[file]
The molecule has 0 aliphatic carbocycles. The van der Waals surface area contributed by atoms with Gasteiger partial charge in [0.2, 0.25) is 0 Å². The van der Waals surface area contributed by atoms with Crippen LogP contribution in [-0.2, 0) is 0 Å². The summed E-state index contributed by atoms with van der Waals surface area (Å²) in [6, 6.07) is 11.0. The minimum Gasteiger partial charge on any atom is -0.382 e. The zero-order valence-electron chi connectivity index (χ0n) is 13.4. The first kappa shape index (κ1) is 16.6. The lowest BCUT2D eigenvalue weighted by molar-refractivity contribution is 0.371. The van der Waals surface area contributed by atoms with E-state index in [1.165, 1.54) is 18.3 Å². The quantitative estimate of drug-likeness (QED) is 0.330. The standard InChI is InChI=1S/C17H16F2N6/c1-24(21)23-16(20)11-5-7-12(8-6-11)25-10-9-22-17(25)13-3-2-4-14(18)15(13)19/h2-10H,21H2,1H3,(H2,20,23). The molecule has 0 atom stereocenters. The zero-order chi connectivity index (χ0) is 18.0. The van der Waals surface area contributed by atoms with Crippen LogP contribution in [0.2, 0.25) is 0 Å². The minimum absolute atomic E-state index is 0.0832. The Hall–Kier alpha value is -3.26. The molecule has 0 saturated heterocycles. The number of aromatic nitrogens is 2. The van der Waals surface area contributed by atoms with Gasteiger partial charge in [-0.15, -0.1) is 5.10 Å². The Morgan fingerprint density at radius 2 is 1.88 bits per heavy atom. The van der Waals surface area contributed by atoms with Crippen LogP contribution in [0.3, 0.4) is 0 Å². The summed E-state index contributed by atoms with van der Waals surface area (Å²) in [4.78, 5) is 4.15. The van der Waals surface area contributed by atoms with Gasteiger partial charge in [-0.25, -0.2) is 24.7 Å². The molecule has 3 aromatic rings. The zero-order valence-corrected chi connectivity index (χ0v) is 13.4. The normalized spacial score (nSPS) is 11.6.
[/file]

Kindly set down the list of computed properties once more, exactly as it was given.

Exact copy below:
The molecule has 0 aliphatic carbocycles. The van der Waals surface area contributed by atoms with Gasteiger partial charge in [0.2, 0.25) is 0 Å². The van der Waals surface area contributed by atoms with Crippen LogP contribution in [-0.2, 0) is 0 Å². The summed E-state index contributed by atoms with van der Waals surface area (Å²) in [6, 6.07) is 11.0. The minimum Gasteiger partial charge on any atom is -0.382 e. The zero-order valence-electron chi connectivity index (χ0n) is 13.4. The first kappa shape index (κ1) is 16.6. The lowest BCUT2D eigenvalue weighted by molar-refractivity contribution is 0.371. The van der Waals surface area contributed by atoms with E-state index in [1.165, 1.54) is 18.3 Å². The quantitative estimate of drug-likeness (QED) is 0.330. The standard InChI is InChI=1S/C17H16F2N6/c1-24(21)23-16(20)11-5-7-12(8-6-11)25-10-9-22-17(25)13-3-2-4-14(18)15(13)19/h2-10H,21H2,1H3,(H2,20,23). The molecule has 0 atom stereocenters. The zero-order chi connectivity index (χ0) is 18.0. The van der Waals surface area contributed by atoms with Crippen LogP contribution in [0.2, 0.25) is 0 Å². The minimum absolute atomic E-state index is 0.0832. The Hall–Kier alpha value is -3.26. The molecule has 0 saturated heterocycles. The number of aromatic nitrogens is 2. The van der Waals surface area contributed by atoms with Gasteiger partial charge in [-0.15, -0.1) is 5.10 Å². The Morgan fingerprint density at radius 2 is 1.88 bits per heavy atom. The van der Waals surface area contributed by atoms with Crippen LogP contribution in [0.3, 0.4) is 0 Å². The summed E-state index contributed by atoms with van der Waals surface area (Å²) in [4.78, 5) is 4.15. The van der Waals surface area contributed by atoms with Gasteiger partial charge in [-0.25, -0.2) is 24.7 Å². The molecule has 3 aromatic rings. The zero-order valence-corrected chi connectivity index (χ0v) is 13.4. The normalized spacial score (nSPS) is 11.6.